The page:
The US and Europe are experiencing a temporary reduction in aluminum production due to the dip in demand. Leading producers such as Novelis, Hydro, Arconic, and Aleris have reduced production, which is largely due to their involvement in the automotive and aerospace industries. Following Section 232 duties, US production had short-term relief to safeguard its domestic producers, but the COVID-19 outbreak in Q1 has created yet another challenge. In India, Nalco, Vedanta Ltd, and Balco have reported marginally lower production of 2-5% for Q4 FY2020, according to industry sources.
Current Challenges in the Aluminum Industry:
- Inventory buildup creates pressure on working capital: Inventory losses due to the drastic drop in index prices and higher competitive intensity to exhaust the inventory built up in the last quarter are key challenges many producers need to overcome in the next few quarters.
- A slowdown in construction due to halt in projects: COVID-19 has created a cascading impact on production outputs of aluminum billets which is a primary feedstock to produce extrusion.
- Supply chain and logistics impact: Australia is a major sourcing hub for bauxite. Due to the lockdown and the halt in bauxite mining, there is an acute feedstock shortage. This impacts a few select smelters who depend on imports.
- Halt in automotive production: Due to the lockdown across many countries, automotive shipments were significantly impacted in March and April 2020. Overall Q1 and Q2 component requirements will be impacted.
Technologies that Could Prevent Business Disruption in the Aluminum Industry:
- Industry 4.0: Technologies include advanced automation technology and smelter technology. Robotics integrated into aluminum smelters and cast-house operations eliminate the use of human capital and also avoid unsafe material handling.
- Process control improvements: Automation and data from the shop floor and production units are captured based on real-time machine learning and artificial intelligence to enhance/optimize process control.
- Use of In-house-smelter technologies: Aluminum smelters have state-of-the-art facilities with a mix of automation and human interference where applicable and needed.
Emirates Global Aluminum, one of the world’s leading aluminum smelters, designs, models, tests, and optimizes technology in-house. Its patented DX+ Technology available for the Aluminum industry offers current efficiency, reduced energy consumption, and increases environmental performance, with the added advantage of higher productivity at a lower capital cost per installed ton of capacity. According to company sources, a 1% reduction in cost can yield benefits of up to $4 million to $5 million in the Aluminium smelter potholes alone for every 1 million tons of primary aluminum produced.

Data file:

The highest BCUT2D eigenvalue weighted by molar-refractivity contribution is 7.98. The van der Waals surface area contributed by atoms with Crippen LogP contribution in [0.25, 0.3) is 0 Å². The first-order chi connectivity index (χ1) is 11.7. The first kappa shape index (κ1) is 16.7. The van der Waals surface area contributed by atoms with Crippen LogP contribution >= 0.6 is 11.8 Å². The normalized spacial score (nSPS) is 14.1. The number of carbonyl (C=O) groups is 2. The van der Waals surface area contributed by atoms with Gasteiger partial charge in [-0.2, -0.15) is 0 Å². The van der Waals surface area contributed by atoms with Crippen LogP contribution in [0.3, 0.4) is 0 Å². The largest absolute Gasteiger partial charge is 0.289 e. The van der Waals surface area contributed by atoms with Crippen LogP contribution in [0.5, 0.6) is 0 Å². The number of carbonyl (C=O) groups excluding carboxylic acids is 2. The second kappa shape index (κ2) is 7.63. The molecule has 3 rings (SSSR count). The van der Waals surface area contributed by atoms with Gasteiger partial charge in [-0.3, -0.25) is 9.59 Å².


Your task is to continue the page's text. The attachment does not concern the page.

Growth Opportunities Critical for Success in Light of COVID-19:
- Multiple supply chain alternatives for shipments: Create strategic marketing tie-ups with competitors to utilize their marketing base in less-affected COVID-19 regions. Off-load the inventories, thereby reducing inventory cost and ensuring the reduction of working capital. Producers should consider alternative sales channels, such as traders and new potential end-users.
- Higher Emphasis on Essential End-use Sectors: Key sectors like power and packaging are essential for the smooth functioning of any economy. These sectors should be serviced and products should be shipped to them.
- Alternative Sources of Raw Materials: Critical primary feedstock like bauxite for the alumina refinery or alumina that is a direct feed to smelters, is crucial to run the smelter operations. Alternatives are critical as a stoppage in primary aluminum production results in decreased productivity and higher loss to the unit.
- Ramp Up Recycling Initiatives: Aluminum requires up to 95% less energy than primary production. Due to the shortage of virgin aluminum, aluminum scrap can be procured locally or imported from net exporting countries to keep the plants operational until COVID-19 is under control. Many producers are adopting this strategy to expand their operations with limited Capital Expenditure (CAPEX) rather than investing in primary aluminum CAPEX, which is significantly higher.
COVID-19 Response Strategies:
- In the current scenario, use hot metal to make use of energy (gas and power) to produce high value-added products (VAP) instead of producing voluminous lower VAP.
- Utilize recycled aluminum scrap to re-melt billets to ensure reduced dependency on bauxite/alumina.
- Inventory management of raw materials and consumables will be key. Start a special task force to monitor the price movements of raw materials and be in constant contact with suppliers for stock and volume availability.
- Mitigate risk by hedging London Metal Exchange (LME) since the LME cash Q1 volatility applies to both smelter and downstream industries.
- Drive downstream production in each country to keep VAP in inventory. Lower the power rating to reduce production with other fixed costs in operation.
- Target markets that aren’t heavily impacted by COVID-19, have recovered or have attractive commercial terms to gain potential clients. Alternatively, enter new market territories to have a wider base to mitigate the short-term risk of COVID-19.
- Build leaner organizational structures with a commitment to investing in automation, continuous improvement efforts, and employee training.
Work Done by Frost & Sullivan on COVID-19:
To know more about Frost & Sullivan’s analysis on COVID-19 from across the globe, visit: https://ww2.frost.com/insights/COVID-19/.
Should you have any queries on the impact of COVID-19 across industries, need more information, or would like to schedule an interview/interaction with our spokespersons, please email Srihari Daivanayagam at Srihari.Daivanayagam@frost.com.